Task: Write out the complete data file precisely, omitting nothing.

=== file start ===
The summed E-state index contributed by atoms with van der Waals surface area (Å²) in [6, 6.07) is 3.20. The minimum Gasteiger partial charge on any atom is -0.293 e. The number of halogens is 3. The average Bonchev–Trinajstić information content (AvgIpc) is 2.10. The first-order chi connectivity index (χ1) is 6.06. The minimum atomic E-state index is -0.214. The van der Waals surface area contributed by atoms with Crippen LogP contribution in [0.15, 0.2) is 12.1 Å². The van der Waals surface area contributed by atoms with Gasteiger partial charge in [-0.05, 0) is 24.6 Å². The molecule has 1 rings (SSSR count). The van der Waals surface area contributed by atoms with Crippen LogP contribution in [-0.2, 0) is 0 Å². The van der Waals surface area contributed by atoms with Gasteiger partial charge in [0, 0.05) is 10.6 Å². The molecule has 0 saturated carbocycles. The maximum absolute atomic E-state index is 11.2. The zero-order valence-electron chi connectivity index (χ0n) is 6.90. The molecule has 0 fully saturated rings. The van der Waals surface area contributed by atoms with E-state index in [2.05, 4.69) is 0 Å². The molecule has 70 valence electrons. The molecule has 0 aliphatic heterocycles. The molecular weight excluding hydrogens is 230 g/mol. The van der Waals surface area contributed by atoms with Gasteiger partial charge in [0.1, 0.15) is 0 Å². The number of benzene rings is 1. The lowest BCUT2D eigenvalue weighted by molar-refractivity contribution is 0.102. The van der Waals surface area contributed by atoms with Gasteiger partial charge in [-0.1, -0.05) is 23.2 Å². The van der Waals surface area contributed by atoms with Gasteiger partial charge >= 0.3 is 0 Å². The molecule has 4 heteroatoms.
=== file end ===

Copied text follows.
The summed E-state index contributed by atoms with van der Waals surface area (Å²) in [6, 6.07) is 3.20. The minimum Gasteiger partial charge on any atom is -0.293 e. The number of halogens is 3. The average Bonchev–Trinajstić information content (AvgIpc) is 2.10. The first-order chi connectivity index (χ1) is 6.06. The minimum atomic E-state index is -0.214. The van der Waals surface area contributed by atoms with Crippen LogP contribution in [0.15, 0.2) is 12.1 Å². The van der Waals surface area contributed by atoms with Gasteiger partial charge in [-0.05, 0) is 24.6 Å². The molecule has 1 rings (SSSR count). The van der Waals surface area contributed by atoms with Crippen LogP contribution in [-0.2, 0) is 0 Å². The van der Waals surface area contributed by atoms with Gasteiger partial charge in [0, 0.05) is 10.6 Å². The molecule has 0 saturated carbocycles. The maximum absolute atomic E-state index is 11.2. The zero-order valence-electron chi connectivity index (χ0n) is 6.90. The molecule has 0 fully saturated rings. The van der Waals surface area contributed by atoms with E-state index in [2.05, 4.69) is 0 Å². The molecule has 70 valence electrons. The molecule has 0 aliphatic heterocycles. The molecular weight excluding hydrogens is 230 g/mol. The van der Waals surface area contributed by atoms with Gasteiger partial charge in [0.1, 0.15) is 0 Å². The number of benzene rings is 1. The lowest BCUT2D eigenvalue weighted by molar-refractivity contribution is 0.102. The van der Waals surface area contributed by atoms with Gasteiger partial charge in [-0.1, -0.05) is 23.2 Å². The van der Waals surface area contributed by atoms with Gasteiger partial charge >= 0.3 is 0 Å². The molecule has 4 heteroatoms.